Another Leveraged Buyout Question

righton's picture
Rank: Baboon | 108

I know most LBOs are stock acquisitions, but are LBO transactions ever structured as asset sales? Where the sponsor only acquires certain assets & liabilities from the target.

Does the tax base ever change in LBO transactions?

Also, how do LBOs close when there are minority shareholders holding out? What % ownership is needed to actually delist a company and take it private?

Comments (11)

Oct 1, 2009

I'm not 100%, but I think they are generally stock sales, with occasional 338 election (which treats it as an asset sale for tax purposes). The reason being, despite the step up in assets for tax and book purposes, you'll likely also recognize a huge gain that will be taxed at the corporate level upon acquisition.

100% ownership is required to delist, you can't have some minority shareholders in the public and the rest private, everyone either needs to roll their shares into the newco or sell them to the sponsor.

Oct 1, 2009
mergerarb15:

I'm not 100%, but I think they are generally stock sales, with occasional 338 election (which treats it as an asset sale for tax purposes). The reason being, despite the step up in assets for tax and book purposes, you'll likely also recognize a huge gain that will be taxed at the corporate level upon acquisition.

100% ownership is required to delist, you can't have some minority shareholders in the public and the rest private, everyone either needs to roll their shares into the newco or sell them to the sponsor.

these come in two forms, a (g) section and a (h)(10)section... these are also a little rarer as the debate over the tax issue can heat up and requires either party to pay it in some form or another... ie if its a (g) election and acquirer pays it, then he wants a decreased purchase price... if its an (h)(10) and they both agree and the seller takes on the burden, he wants to be compensated for the increased taxes... usually settled by the NPV calc. of the tax benefit / cost for such action...

Oct 1, 2009

Right, and usually the squeeze-out provision allows the acquiror to take out any stubborn minority shareholders that won't sell.

Oct 1, 2009

if its a divestiture from a corporate parent of partial subsidiaries, like brands etc...

in an asset sale vs a stock sale, you write up the value of the assets to fmw for both GAAP and irs tax purposes... allows a bigger tax shield for cash tax payments...

downside is that in an asset purchase, each and every asset has to be listed and valued, down to the pens... really costly and tedious that's why they're rare... I've done only one of these and its a nightmare....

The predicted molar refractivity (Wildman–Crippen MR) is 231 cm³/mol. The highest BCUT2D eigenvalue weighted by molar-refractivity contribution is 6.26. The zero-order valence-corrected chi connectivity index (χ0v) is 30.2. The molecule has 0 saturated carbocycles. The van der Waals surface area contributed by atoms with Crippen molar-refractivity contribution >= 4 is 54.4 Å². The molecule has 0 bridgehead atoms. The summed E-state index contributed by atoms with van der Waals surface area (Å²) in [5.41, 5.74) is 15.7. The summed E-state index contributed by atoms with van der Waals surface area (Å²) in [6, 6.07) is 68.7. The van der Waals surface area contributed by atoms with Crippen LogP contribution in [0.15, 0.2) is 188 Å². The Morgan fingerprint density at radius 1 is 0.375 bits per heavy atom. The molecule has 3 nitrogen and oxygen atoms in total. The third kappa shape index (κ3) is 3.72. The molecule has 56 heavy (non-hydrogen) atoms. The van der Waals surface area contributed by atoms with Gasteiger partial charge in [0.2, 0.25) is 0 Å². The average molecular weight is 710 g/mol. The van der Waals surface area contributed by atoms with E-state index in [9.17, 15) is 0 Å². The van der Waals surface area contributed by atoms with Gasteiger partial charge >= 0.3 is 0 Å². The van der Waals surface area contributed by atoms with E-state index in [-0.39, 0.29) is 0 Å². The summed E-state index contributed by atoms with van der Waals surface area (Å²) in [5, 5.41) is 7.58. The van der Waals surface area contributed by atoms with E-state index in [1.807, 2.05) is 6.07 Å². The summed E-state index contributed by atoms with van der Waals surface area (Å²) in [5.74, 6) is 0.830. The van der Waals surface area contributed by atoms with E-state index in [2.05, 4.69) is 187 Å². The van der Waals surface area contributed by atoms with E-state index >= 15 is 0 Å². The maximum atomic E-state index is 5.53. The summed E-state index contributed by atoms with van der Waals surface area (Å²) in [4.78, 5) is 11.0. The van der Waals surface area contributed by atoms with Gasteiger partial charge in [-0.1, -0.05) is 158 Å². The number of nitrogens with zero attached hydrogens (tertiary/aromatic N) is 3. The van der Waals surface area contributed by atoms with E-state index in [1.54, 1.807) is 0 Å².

Oct 1, 2009

Thanks guys.. that's what I thought as well.

Oct 1, 2009

Some LBOs tend to be asset sales or fun things with subsidiaries. Think real estate, businesses with only IP (software firms), etc. I have been in a number of REIT LBOs that were structured as asset sales. In those cases, you aren't really assigning value to anything but the property anyway, so asset sales can be easy (you don't have to value office furniture or anything stupid like that).

Oct 1, 2009

Sorry to hijack the thread, but can someone please explain why LBOs always involve the establishment of a "NewCo" by the private equity company? Are there ever any direct acquisitions that do not involve the creation of a newco?

Oct 5, 2009

PEGs use "NewCo" to create a legal liability shield. Basically, NewCo is on the hook for consumating the deal, not the actual PEG.

The Delaware Chancery Court affirmed this structure in ADS vs Blackstone. A good summary of that decisions--and its importance for PEGs-- can be found at http://www.dorsey.com/files/Publication/d45eedff-0...

Oct 1, 2009

for simplicity purposes... this way it can be the holdco where the equity gets injected and there is a direct subsidiary to this called mergco where the debt goes... it eventually gets merged with the target, the mergco disappears and now holdco has the equity interest as a simple shell... its a way of structurally subordinating the equity...

Oct 2, 2009

Bankruptcy sale processes tend to be asset sales where certain assets are sold and others are excluded

Oct 5, 2009
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